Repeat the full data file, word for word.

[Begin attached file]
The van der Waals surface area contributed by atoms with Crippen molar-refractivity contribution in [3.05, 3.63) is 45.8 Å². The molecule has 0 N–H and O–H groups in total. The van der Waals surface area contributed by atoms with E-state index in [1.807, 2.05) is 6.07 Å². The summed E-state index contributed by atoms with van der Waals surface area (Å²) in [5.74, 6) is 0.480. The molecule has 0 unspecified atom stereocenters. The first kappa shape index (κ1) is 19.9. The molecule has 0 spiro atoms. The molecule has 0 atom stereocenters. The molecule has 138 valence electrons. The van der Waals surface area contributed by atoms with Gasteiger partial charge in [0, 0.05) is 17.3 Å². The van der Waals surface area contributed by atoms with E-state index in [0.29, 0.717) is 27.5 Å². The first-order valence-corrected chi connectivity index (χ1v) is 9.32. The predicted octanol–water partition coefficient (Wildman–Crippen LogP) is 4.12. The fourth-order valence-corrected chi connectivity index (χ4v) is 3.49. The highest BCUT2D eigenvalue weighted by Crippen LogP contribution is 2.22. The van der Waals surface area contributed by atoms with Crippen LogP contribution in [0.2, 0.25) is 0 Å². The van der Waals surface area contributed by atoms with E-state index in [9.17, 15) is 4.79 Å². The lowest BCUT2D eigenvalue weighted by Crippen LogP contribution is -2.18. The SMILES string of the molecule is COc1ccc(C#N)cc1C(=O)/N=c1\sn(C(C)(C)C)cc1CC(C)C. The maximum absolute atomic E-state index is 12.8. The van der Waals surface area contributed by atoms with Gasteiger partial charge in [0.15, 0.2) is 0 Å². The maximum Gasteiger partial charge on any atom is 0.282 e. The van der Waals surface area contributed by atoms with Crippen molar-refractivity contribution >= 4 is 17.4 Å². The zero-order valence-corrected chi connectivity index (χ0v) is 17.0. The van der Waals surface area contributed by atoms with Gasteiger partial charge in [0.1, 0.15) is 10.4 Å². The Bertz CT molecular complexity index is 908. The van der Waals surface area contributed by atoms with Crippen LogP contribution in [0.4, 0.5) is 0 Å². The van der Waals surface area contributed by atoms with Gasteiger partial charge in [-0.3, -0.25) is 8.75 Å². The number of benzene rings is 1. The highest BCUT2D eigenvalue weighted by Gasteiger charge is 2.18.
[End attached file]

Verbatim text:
The van der Waals surface area contributed by atoms with Crippen molar-refractivity contribution in [3.05, 3.63) is 45.8 Å². The molecule has 0 N–H and O–H groups in total. The van der Waals surface area contributed by atoms with E-state index in [1.807, 2.05) is 6.07 Å². The summed E-state index contributed by atoms with van der Waals surface area (Å²) in [5.74, 6) is 0.480. The molecule has 0 unspecified atom stereocenters. The first kappa shape index (κ1) is 19.9. The molecule has 0 spiro atoms. The molecule has 0 atom stereocenters. The molecule has 138 valence electrons. The van der Waals surface area contributed by atoms with Gasteiger partial charge in [0, 0.05) is 17.3 Å². The van der Waals surface area contributed by atoms with E-state index in [0.29, 0.717) is 27.5 Å². The first-order valence-corrected chi connectivity index (χ1v) is 9.32. The predicted octanol–water partition coefficient (Wildman–Crippen LogP) is 4.12. The fourth-order valence-corrected chi connectivity index (χ4v) is 3.49. The highest BCUT2D eigenvalue weighted by Crippen LogP contribution is 2.22. The van der Waals surface area contributed by atoms with Crippen LogP contribution in [0.2, 0.25) is 0 Å². The van der Waals surface area contributed by atoms with E-state index in [9.17, 15) is 4.79 Å². The lowest BCUT2D eigenvalue weighted by Crippen LogP contribution is -2.18. The SMILES string of the molecule is COc1ccc(C#N)cc1C(=O)/N=c1\sn(C(C)(C)C)cc1CC(C)C. The maximum absolute atomic E-state index is 12.8. The van der Waals surface area contributed by atoms with Gasteiger partial charge in [0.15, 0.2) is 0 Å². The maximum Gasteiger partial charge on any atom is 0.282 e. The van der Waals surface area contributed by atoms with Crippen molar-refractivity contribution >= 4 is 17.4 Å². The zero-order valence-corrected chi connectivity index (χ0v) is 17.0. The van der Waals surface area contributed by atoms with Gasteiger partial charge in [0.1, 0.15) is 10.4 Å². The Bertz CT molecular complexity index is 908. The van der Waals surface area contributed by atoms with Crippen LogP contribution in [0.4, 0.5) is 0 Å². The van der Waals surface area contributed by atoms with Gasteiger partial charge in [-0.3, -0.25) is 8.75 Å². The number of benzene rings is 1. The highest BCUT2D eigenvalue weighted by Gasteiger charge is 2.18.